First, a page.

At first, it wasn’t that bad, but then, a couple of weeks later, I got another one through my gloves. It was three times worse. Sometimes, when you got stung, the poison can build up in your system and it gets worse and worse. One time, my hand blew up to the size of a baseball.

More on wearing proper attire, not getting stung: One time, I got stung on my cheek. I went to work and started feeling a little lightheaded but didn’t notice anything else. My face was swelling up; it was like I had an orange in my cheek. That made things a lot less fun, because it’s like, “Oh if I get stung, I’ll be in pain for a week.” But every time we get stung, its something we did wrong. Bees are defensive by nature. Nature is very humbling in that way.

On not knowing how to deal with swarms: I look out the window and there’s a gigantic swarm of bees flying in a circle. Like, 50,000 bees. It looks like a cartoon tornado floating right outside my bedroom window, and then they gather on a tree across the street.

My bees have swarmed! Swarms, I know now, mean that the bees are overcrowded in the hive or something has upset them. In this case, they were overcrowded. But Cameron is out of town, and oh my gosh, 50,000 of our bees are three feet off the ground on the street. After a frantic couple of calls to Brian, who used to have Her Majesty’s Secret Beekeeper in S.F., he said, “Why don’t you just capture the swarm?” I’m thinking, the last thing I’m going to do is capture a swarm. I’m scared of bees.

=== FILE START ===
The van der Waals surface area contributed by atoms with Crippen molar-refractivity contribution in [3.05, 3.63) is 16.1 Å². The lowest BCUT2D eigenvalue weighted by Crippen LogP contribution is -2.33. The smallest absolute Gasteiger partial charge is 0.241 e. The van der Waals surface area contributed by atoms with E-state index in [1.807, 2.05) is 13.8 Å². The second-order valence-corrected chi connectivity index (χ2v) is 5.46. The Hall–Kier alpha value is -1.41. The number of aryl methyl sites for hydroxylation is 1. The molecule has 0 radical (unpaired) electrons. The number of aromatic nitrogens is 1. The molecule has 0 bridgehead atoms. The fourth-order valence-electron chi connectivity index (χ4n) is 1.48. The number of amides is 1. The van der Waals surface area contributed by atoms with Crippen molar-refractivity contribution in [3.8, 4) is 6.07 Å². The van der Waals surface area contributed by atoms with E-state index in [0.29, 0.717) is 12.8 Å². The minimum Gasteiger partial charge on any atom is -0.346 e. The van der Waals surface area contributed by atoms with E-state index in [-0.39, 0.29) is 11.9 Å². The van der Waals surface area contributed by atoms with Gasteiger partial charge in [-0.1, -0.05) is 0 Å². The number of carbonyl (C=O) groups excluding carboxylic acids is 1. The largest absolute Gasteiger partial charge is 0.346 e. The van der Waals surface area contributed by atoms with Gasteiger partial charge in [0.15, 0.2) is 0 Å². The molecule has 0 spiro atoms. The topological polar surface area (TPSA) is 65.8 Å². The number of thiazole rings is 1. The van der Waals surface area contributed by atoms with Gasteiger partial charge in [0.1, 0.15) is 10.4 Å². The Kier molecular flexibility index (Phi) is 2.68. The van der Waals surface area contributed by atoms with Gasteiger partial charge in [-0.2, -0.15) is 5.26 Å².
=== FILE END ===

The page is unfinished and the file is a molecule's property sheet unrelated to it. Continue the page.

But he rides his bike over and stands directly under the swarm. All the bees are hanging together on a branch. I haven’t gone within 20 feet of it. But he comes right over. I bring out a ladder and he takes off his shirt. He sees that I give him a weird look but says, ‘People think I’m showing off but sometimes bees get caught underneath my shirt. He sets up the ladder, rolls a cigarette, standing topless under 50,000 swarming bees. Then he cuts the branch and I’m thinking, “This is great,” but when he’s going down the ladder, he drops the branch. Fifty thousand bees explode when they hit the ground. It’s like an X-Men episode. But none of them sting him! He takes the branch and puts it in the cardboard box and after about five minutes, they start flying and land in the box – they want to look after the queen. After 20 minutes of total mayhem, the bees have all self-organized in the box. It was a miracle experience.